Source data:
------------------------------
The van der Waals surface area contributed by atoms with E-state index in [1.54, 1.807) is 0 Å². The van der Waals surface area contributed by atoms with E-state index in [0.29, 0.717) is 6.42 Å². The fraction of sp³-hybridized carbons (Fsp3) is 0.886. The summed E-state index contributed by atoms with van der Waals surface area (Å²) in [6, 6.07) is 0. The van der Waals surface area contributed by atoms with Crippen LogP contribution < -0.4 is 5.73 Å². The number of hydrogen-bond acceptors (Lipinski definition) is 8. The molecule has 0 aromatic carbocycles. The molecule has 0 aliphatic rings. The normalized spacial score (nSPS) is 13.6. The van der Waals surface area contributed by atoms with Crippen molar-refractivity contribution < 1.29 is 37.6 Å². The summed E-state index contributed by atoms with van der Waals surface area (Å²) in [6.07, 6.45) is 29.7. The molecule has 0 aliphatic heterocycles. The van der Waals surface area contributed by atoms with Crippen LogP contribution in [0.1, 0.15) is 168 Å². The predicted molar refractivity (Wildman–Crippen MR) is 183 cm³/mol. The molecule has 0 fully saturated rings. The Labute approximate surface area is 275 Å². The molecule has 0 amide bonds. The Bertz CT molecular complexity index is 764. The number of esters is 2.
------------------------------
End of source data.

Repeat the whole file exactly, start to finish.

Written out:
The van der Waals surface area contributed by atoms with E-state index in [1.54, 1.807) is 0 Å². The van der Waals surface area contributed by atoms with E-state index in [0.29, 0.717) is 6.42 Å². The fraction of sp³-hybridized carbons (Fsp3) is 0.886. The summed E-state index contributed by atoms with van der Waals surface area (Å²) in [6, 6.07) is 0. The van der Waals surface area contributed by atoms with Crippen LogP contribution < -0.4 is 5.73 Å². The number of hydrogen-bond acceptors (Lipinski definition) is 8. The molecule has 0 aromatic carbocycles. The molecule has 0 aliphatic rings. The normalized spacial score (nSPS) is 13.6. The van der Waals surface area contributed by atoms with Crippen molar-refractivity contribution < 1.29 is 37.6 Å². The summed E-state index contributed by atoms with van der Waals surface area (Å²) in [6.07, 6.45) is 29.7. The molecule has 0 aliphatic heterocycles. The van der Waals surface area contributed by atoms with Crippen LogP contribution in [0.1, 0.15) is 168 Å². The predicted molar refractivity (Wildman–Crippen MR) is 183 cm³/mol. The molecule has 0 fully saturated rings. The Labute approximate surface area is 275 Å². The molecule has 0 amide bonds. The Bertz CT molecular complexity index is 764. The number of esters is 2.